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International Poster Journal of Dentistry and Oral Medicine



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Int Poster J Dent Oral Med 12 (2010), No. 3     15. Sep. 2010
Int Poster J Dent Oral Med 12 (2010), No. 3  (15.09.2010)

Poster 495, Language: English

Comparison of two different commercially available test kits to detect periodontal pathogens
Cosgarea, Raluca/Bäumer, Amelie/Zimmermann, Nils/Kim, Ti-Sun
Background: Microbiological identification of Aggregatibacter actinomycetemcomitans and other periodontal pathogens may depend on the test protocol, especially if the concentration is near the lower detection threshold. The goal of the current study was to compare the results of the microbiological testing with different test-kits in patients with severe chronic (CP) and aggressive periodontitis (AgP).
Methods: 69 Patients were recruited in the Section of Periodontology, University Hospital of Heidelberg. Inclusion criterium to participate in the study were the clinical diagnoses CP or AgP. Pocket probing depths, vertical attachment level, gingival bleeding index, plaque control record and bleeding on probing were assessed by a periodontologist. Microbiological analysis of pooled samples from subgingival plaque was performed with two different gene probe-tests according to the manufacturer's test protocol (IAI PadoTest 4.5®, Institut für Angewandte Immunologie, Zuchwill, Switzerland (PADO), and the Meridol® Periodiagnostics, GABA, Lörrach, Germany (MERI).
Results: CP was diagnosed in 49 patients, AgP in 20 patients. The periodontal pathogens Aggregregatibacter actinomycetemcomitans (A.a.), Tannerella forsythia, Porphyromonas gingialis and Treponema denticola) were identified with both PADO and MERI: Fusobacterium nucleatum and Prevotella intermedia were only assessed by MERI. With the loboratory real-time PCR-test A.a. was identified. in series 1 more patients ware tested positive on A.a. with MERI (25%) than with PADO (20.6%). In series 2 the real-time PCR (23.2%) showed a lower prevalence for A.a. than PADO (36.4%). Only 10.3% of the patients in series 1 and 17.2% of the patients in series 2 were tested positive on A.a. with both tests. The used tests showed an agreement of k=0.72 for series 1 and k=0.41 for series 2. The test-differences for the rest bacteria-species were smaller or barely present.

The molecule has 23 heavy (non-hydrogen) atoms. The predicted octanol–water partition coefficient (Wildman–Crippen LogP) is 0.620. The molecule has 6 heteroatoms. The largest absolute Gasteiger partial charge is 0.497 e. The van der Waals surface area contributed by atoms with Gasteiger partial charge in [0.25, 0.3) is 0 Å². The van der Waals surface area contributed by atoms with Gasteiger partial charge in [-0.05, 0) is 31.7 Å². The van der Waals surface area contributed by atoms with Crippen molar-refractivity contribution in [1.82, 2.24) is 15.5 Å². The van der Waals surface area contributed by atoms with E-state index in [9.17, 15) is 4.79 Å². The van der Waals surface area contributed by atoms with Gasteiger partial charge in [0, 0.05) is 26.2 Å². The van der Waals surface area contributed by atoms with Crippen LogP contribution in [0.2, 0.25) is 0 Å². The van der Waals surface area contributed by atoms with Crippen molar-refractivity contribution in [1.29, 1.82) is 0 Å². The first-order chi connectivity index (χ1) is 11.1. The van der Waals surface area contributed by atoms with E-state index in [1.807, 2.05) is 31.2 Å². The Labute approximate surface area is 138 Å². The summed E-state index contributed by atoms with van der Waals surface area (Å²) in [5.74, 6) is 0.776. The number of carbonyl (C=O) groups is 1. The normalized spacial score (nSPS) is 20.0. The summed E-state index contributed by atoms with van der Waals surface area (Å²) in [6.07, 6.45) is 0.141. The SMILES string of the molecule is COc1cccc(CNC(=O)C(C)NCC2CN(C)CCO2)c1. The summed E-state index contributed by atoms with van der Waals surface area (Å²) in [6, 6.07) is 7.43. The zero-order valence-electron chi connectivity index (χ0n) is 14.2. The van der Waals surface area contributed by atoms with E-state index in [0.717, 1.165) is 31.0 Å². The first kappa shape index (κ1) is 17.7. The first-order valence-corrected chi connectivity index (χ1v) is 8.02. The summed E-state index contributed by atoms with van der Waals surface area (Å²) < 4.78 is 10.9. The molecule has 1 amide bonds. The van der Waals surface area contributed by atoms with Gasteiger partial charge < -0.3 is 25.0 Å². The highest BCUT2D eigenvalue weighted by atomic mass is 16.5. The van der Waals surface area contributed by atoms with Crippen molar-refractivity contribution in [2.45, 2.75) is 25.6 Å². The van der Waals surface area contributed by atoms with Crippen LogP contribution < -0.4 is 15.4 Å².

Conclusions: The use of a high sensitive microbiological test is important for the choice of an optimal adjunctive antibiotic treatment. In the underlying study both commercial and laboratory microbiological tests showed an incongruence regarding the identification of A.a. Differences between the tests were also proven for the qualitative microbiological detection.

Keywords: periodontitis, microbiological testing, periodontal pathogens, aggregatibacter actinomycetemcomitans

June 4-6, 2009
6th Congress of the European Federation of Periodontology
Stockholm, Sweden